|You're right, Jonathan. Columbia was the oldest one, it was our first. And it kind of holds a special place here - the first vehicle to fly. You know, it's the oldest one, but it's not the one with the most flights. Columbia has 27 flights; Discovery, OV-103, has the most flights with 30. And then we have OV-104 Atlantis, with 26. So Columbia's about equal with the other orbiters, and we always pay attention to the age of the orbiters and we're concerned about it. You know, these things were first flown in 1981, and we expect to fly them another 20 years. So we're doing a lot of efforts to make sure that the hardware is safe to fly, and every eight flights, we take an extended stand-down period we call OMM, Orbiter Maintenance and Modifications. And we go into each orbiter and almost tear it apart looking for corrosion or problems with fluid systems or electrical systems. In addition, we incorporate new technology when we can. For instance, Columbia, although it's the oldest orbiter, does have a Multi-function Electronic Display. Just like the 777s of today, it's a completely glass cockpit that we updated just a short while ago. So we do our best to make sure the orbiters are safe by constantly upgrading them. So right now, Columbia is in the same category with the other orbiters, we maintain them. And for your information, Endeavour is the youngest of the orbiters, and it only has 19 flights on it.|
|Wayne from Hampton
What is the radius of the restricted airspace around the Cape during a mission? When does the Temporary Flight Restriction (TFR) go into effect and how long does it stay in effect? (I am a private pilot who wishes to make a trip through Florida and I want to AVOID the TFR.) ...Wayne
|You know, Wayne, we want you to avoid the TFR as well. That's something new we're doing, and the TFR, Wayne, which you're familiar with, is a temporary flight restriction which the FAA can issue to lots of folks, particularly pilots they send that out, and you can check on those yourself. And Wayne, for this case what we're doing is about a 40-mile radius around the Space Center, and that's all documented in the TFR, and it goes into effect nine or ten hours before the planned launch time or period. My best advice to you, Wayne, is to please check the TFR, the times can change, the distances can change, and of course you're a pilot and you know how to do that. But we would like you to come down and visit us sometime, though.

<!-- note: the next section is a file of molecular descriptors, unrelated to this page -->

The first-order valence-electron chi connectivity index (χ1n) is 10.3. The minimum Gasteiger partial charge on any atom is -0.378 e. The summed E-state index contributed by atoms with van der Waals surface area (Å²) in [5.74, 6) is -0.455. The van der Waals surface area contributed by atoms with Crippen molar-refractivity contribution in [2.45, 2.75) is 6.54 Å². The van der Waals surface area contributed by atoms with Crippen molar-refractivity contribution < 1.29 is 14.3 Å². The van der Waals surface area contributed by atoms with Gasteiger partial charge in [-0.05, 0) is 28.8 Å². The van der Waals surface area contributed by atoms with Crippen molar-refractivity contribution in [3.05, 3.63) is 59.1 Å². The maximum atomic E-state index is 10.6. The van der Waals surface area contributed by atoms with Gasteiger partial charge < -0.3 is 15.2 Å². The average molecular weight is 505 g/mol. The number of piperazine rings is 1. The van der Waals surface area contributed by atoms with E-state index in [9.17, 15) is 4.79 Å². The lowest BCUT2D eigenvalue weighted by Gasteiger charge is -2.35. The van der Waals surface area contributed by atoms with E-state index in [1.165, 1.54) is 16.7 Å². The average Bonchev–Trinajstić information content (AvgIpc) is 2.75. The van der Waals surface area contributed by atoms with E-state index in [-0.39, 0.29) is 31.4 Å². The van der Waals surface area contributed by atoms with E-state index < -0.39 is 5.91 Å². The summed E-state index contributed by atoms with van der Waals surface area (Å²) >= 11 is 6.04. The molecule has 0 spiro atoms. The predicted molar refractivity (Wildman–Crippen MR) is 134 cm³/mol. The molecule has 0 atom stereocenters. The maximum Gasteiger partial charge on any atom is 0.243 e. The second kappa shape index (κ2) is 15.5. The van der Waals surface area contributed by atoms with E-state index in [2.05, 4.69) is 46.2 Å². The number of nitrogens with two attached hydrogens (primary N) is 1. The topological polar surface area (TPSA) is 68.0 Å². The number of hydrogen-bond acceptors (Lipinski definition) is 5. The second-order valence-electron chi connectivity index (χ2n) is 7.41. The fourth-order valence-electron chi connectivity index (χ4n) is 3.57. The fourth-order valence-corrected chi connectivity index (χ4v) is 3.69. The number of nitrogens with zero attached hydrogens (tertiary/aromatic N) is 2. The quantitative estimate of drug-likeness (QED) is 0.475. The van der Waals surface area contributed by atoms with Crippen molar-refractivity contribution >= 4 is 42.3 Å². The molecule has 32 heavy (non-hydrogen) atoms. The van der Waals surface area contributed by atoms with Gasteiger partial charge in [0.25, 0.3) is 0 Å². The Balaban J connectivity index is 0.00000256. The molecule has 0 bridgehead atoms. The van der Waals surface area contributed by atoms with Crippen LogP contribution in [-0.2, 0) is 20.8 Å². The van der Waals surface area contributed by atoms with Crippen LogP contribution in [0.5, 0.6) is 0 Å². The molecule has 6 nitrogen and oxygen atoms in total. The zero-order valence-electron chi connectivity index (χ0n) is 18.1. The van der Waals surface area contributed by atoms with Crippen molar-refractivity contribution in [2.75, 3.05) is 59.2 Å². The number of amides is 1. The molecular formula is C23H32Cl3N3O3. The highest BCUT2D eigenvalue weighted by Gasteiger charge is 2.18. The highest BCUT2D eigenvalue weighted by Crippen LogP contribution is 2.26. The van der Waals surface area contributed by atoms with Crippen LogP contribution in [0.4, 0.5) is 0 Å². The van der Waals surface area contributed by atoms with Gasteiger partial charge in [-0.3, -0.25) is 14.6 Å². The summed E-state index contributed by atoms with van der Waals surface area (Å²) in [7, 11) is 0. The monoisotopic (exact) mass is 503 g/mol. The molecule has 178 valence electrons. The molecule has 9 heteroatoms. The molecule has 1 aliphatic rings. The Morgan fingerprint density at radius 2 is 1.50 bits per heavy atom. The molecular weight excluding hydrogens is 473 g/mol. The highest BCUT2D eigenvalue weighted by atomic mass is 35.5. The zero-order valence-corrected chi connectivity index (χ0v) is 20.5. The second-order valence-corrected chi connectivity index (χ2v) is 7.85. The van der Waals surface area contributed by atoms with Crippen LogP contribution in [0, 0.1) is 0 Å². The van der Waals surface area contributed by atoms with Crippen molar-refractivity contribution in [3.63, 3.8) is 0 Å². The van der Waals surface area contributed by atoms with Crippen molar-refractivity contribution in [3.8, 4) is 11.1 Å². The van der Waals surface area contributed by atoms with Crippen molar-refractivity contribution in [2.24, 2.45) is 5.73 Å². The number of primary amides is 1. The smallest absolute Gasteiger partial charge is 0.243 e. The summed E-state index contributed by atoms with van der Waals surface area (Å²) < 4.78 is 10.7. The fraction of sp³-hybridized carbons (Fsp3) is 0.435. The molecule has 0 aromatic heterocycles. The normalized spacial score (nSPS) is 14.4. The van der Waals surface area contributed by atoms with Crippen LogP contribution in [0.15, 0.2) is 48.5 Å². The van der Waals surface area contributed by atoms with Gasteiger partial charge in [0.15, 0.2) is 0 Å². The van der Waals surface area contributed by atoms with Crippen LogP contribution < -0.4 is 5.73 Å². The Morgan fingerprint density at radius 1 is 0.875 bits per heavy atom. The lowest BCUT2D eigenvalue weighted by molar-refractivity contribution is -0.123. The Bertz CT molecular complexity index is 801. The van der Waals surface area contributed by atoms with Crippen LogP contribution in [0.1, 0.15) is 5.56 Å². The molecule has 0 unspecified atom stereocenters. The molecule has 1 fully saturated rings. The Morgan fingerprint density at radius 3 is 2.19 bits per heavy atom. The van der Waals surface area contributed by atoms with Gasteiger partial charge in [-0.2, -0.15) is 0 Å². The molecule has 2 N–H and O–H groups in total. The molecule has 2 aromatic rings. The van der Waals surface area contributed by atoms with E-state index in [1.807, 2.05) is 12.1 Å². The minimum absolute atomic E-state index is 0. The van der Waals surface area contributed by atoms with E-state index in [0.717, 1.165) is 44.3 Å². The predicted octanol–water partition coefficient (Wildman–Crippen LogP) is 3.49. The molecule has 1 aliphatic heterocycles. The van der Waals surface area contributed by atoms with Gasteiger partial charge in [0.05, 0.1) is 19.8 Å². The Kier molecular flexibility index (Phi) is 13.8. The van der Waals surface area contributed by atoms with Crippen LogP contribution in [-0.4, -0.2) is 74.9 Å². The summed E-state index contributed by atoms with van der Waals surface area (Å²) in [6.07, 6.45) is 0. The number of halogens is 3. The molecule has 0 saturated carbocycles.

Host: Let me ask you a question. Is this restricted airspace something new since Sept. 11, or has this always been in place?
Expert: This is something new. Something we have had a restricted airspace aroung the Kennedy Space Center, but it was very small, just to keep basically to the Space Center itself. The new restricted airspace has been greatly expanded, 40 miles away, and that also includes Orlando International Airport.
|Scott from Mineola, New York
How long does the shuttle have to be on the pad before launch?
|It varies each time. The shuttle goes out to the launch pad, usually 20-25 days is the time period it needs to be out there. And when we're out there we load ordnance onto a variety of components: the ordnance that separates the orbiter from the external tank, the solid rocket boosters from the external tank - all that stuff is checked out there. One other key item we do out there is load hypergolic fuels. Once the orbiter's on orbit, it maneuvers with about 44 little jets that allow us to do a variety of yaw, pitch, and roll motions with the orbiter to mate it to the space station, for example. And that fuel is loaded out at the pad, it takes several days to do that. It is a hazardous commodity. The crew comes out and does a TCDT (Terminal Countdown Demonstration Test) that I mentioned earlier. So we think about 20-25 days, and about 20 days is our best.
Host: What is our longest?
Expert: Oh! The longest? It really depends. Sometimes we have technical problems, and that keeps us out there awhile, but generally it's not much longer than that. Some of our payloads are installed at the pad versus this particular one, that was installed in the OPF.
|Kathy from Palm Harbor, Florida
What happens to the external tank after it separates from the shuttle during launch?